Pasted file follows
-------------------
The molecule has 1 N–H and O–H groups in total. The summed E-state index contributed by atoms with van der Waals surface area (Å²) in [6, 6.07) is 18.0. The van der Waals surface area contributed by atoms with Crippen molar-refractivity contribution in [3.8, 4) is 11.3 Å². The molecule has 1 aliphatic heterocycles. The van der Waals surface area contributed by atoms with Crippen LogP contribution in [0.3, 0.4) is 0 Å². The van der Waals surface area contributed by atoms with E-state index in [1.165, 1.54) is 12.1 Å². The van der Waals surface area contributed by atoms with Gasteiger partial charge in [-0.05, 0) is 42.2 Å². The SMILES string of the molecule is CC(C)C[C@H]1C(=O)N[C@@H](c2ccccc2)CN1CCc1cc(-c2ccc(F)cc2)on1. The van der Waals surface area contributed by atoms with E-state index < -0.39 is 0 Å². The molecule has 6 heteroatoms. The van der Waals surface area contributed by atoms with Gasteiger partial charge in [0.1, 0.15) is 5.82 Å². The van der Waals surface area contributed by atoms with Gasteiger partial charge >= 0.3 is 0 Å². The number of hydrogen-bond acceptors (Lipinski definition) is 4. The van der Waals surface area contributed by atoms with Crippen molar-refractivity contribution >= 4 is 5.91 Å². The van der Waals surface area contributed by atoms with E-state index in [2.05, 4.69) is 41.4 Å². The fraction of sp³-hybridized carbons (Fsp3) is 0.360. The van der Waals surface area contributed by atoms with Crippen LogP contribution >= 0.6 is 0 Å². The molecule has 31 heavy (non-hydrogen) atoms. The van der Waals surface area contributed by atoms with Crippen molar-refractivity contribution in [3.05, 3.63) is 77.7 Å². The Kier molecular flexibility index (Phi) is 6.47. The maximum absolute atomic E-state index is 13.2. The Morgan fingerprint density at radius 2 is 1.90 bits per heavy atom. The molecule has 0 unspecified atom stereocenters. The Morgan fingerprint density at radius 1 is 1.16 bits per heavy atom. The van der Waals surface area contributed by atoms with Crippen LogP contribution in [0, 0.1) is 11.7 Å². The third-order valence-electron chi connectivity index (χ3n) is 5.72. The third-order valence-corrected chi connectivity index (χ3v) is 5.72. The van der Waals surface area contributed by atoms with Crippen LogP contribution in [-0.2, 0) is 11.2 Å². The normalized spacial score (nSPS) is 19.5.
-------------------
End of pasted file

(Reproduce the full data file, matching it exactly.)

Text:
The molecule has 1 N–H and O–H groups in total. The summed E-state index contributed by atoms with van der Waals surface area (Å²) in [6, 6.07) is 18.0. The van der Waals surface area contributed by atoms with Crippen molar-refractivity contribution in [3.8, 4) is 11.3 Å². The molecule has 1 aliphatic heterocycles. The van der Waals surface area contributed by atoms with Crippen LogP contribution in [0.3, 0.4) is 0 Å². The van der Waals surface area contributed by atoms with E-state index in [1.165, 1.54) is 12.1 Å². The van der Waals surface area contributed by atoms with Gasteiger partial charge in [-0.05, 0) is 42.2 Å². The SMILES string of the molecule is CC(C)C[C@H]1C(=O)N[C@@H](c2ccccc2)CN1CCc1cc(-c2ccc(F)cc2)on1. The van der Waals surface area contributed by atoms with E-state index < -0.39 is 0 Å². The molecule has 6 heteroatoms. The van der Waals surface area contributed by atoms with Gasteiger partial charge in [0.1, 0.15) is 5.82 Å². The van der Waals surface area contributed by atoms with Gasteiger partial charge >= 0.3 is 0 Å². The number of hydrogen-bond acceptors (Lipinski definition) is 4. The van der Waals surface area contributed by atoms with Crippen molar-refractivity contribution >= 4 is 5.91 Å². The van der Waals surface area contributed by atoms with E-state index in [2.05, 4.69) is 41.4 Å². The fraction of sp³-hybridized carbons (Fsp3) is 0.360. The van der Waals surface area contributed by atoms with Crippen LogP contribution >= 0.6 is 0 Å². The molecule has 31 heavy (non-hydrogen) atoms. The van der Waals surface area contributed by atoms with Crippen molar-refractivity contribution in [3.05, 3.63) is 77.7 Å². The Kier molecular flexibility index (Phi) is 6.47. The maximum absolute atomic E-state index is 13.2. The Morgan fingerprint density at radius 2 is 1.90 bits per heavy atom. The molecule has 0 unspecified atom stereocenters. The Morgan fingerprint density at radius 1 is 1.16 bits per heavy atom. The van der Waals surface area contributed by atoms with Crippen LogP contribution in [0, 0.1) is 11.7 Å². The third-order valence-electron chi connectivity index (χ3n) is 5.72. The third-order valence-corrected chi connectivity index (χ3v) is 5.72. The van der Waals surface area contributed by atoms with Crippen LogP contribution in [-0.2, 0) is 11.2 Å². The normalized spacial score (nSPS) is 19.5.